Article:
Prior to Thursday night’s NFL game between the Browns and Bengals, Joe Buck learned in surprise fashion that he was receiving the Pete Rozelle Award, which comes with a golden ticket to the Pro Football Hall of Fame.
Awesome moment as Joe @Buck finds out live on TV that he will be joining his father in the Pro Football Hall of fame!— FOX Sports: NFL (@NFLonFOX) September 18, 2020
Congratulations Joe! pic.twitter.com/hw0ejy2Pnn
Joe, like his late father Jack Buck, has found his way into just about every big moment in multiple sports. He is the de facto voice of Fox broadcasts for anyone who has watched grown men do things with balls over the past two-plus decades. He has a signature voice, as flat as it can seem at times, but you are never going to wonder who is calling a game as soon as you hear him in a big game on Sunday or any number of MLB playoff games.
Like him or not, he is the current voice of big sports moments and he deserves the induction into the Pro Football Hall of Fame; you can bet he’ll be doing the same in Cooperstown someday. Since he started broadcasting for MLB in 1994 and the NFL in 1996, Buck has (mostly) seamlessly jumped between two sports — even two on the same day. He even has a history in calling horse racing and professional bass fishing. The guy does a bit of everything and he does it well.
But find anyone on the internet talking positive about Joe Buck and you are likely to find responses featuring Cleveland sports-related avatars — most of them venting about 2016 and muttering something about Kyle Schwarber.
Kudos to Joe Buck for not mentioning Kyle Schwarber yet. #Browns— Dave @ BIGPLAY (@BIGPLAY_dave) September 18, 2020
Hoping Kyle schwarber isn’t hearing joe buck rave about joe burrow every 3 seconds— John (@JohnHillbery) September 18, 2020
Can’t spell Joe Buck without kyle schwarber, Cleveland fans know this.— John Colosimo (@JCozmo) September 18, 2020
How is Joe Buck winning awards lol everyone hates him except for Kyle Schwarber in 2016.— Goldy (@GoldenNut3) September 18, 2020
I haven’t heard Joe Buck wax poetic about an athlete like he has Joe Burrow since 2016. I hope somewhere Schwarber isn’t crying listening to this.— Kevin Knapp (@Kknapp66) September 18, 2020
Even four years later, there is still a level of hatred for how much Buck clung to the story of Schwarber tearing his ACL in April then coming back and playing hero in the World Series.
Believe me, as someone who also watched every World Series game and had to write about it every day as the Indians’ 3-1 lead slipped away, I was certainly sick of hearing about it after the first few days. But how do you not cling to a story like that when your job is to parse out the best stories of a series and talk about them for 21 hours at a minimum? Schwarber’s 2016 journey and the culmination of the Cubs ending their World Series drought has a movie-quality arc that would seem fake if you brought it to a writer’s room. It’s an incredible story that I hate everything about, but I can acknowledge that it was good. Just like I can acknowledge that Joe Buck is a pretty great broadcaster.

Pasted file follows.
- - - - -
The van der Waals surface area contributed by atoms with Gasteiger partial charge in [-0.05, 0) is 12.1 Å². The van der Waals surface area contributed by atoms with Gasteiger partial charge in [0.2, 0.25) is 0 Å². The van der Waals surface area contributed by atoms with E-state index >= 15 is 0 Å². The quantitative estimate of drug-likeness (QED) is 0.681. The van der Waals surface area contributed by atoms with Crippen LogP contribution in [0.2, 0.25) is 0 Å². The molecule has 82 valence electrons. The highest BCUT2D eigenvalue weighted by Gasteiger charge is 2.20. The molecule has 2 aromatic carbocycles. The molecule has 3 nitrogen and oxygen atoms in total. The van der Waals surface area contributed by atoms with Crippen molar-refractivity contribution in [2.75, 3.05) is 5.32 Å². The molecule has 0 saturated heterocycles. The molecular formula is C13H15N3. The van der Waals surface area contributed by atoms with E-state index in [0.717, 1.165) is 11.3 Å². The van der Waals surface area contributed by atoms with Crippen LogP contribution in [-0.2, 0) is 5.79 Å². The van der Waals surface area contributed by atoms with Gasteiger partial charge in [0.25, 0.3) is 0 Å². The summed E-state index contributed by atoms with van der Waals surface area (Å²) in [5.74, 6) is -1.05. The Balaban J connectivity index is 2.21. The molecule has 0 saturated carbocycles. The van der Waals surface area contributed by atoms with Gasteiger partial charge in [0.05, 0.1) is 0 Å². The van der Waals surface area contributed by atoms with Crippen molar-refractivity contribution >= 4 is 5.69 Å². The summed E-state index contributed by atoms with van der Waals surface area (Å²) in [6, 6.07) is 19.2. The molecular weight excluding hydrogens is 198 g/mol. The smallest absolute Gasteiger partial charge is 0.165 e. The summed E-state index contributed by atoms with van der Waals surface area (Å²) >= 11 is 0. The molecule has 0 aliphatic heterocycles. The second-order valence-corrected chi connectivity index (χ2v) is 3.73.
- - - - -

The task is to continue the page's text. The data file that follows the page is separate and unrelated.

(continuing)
Every team thinks every national broadcaster hates their team, but it mostly (probably) isn’t true. Buck was pretty darn excited about Rajai Davis’ Game 7 homer. It’s fair to say that he is not out to destroy Cleveland sports, but he just enjoys good games and good stories like the rest of us.
Back in 2015, Joe Buck even provided a pretty good theory as to why MLB fans, more so than fans of other sports, get defensive listening to national broadcasters.
“It’s more in the ear of the viewer and the listener than it is in the heart of the announcer,” he say. “But that’s just the way it is. The funny thing is that it’s more of a baseball phenomenon, than it is football. I think it’s because in baseball, fans of the hometown teams hear their hometown announcers basically every game; and the hometown announcers, which I was for the Cardinals for a long time, are living and dying with the team if it’s winning or losing.”
What I’m getting at is this: I’m here to officially call for an end to the Great Cleveland Buck War (and not just because we have been best Twitter friends since 2012). Whether you like him or not, there’s no reason to keep holding onto that hate — or worse, expelling it every time someone mentions his name. He’s at best one of the best broadcasters of the modern era, and at worst serviceable enough that you can tolerate him while you watch the Indians on Fox.
I’m not sure grudges have a shelf life, but four years is far too many to be mad at a broadcaster doing his job. Being mad at a catcher declining a trade that could have given your team an offensive edge in the World Series? That’s worth holding a grudge about. But not this.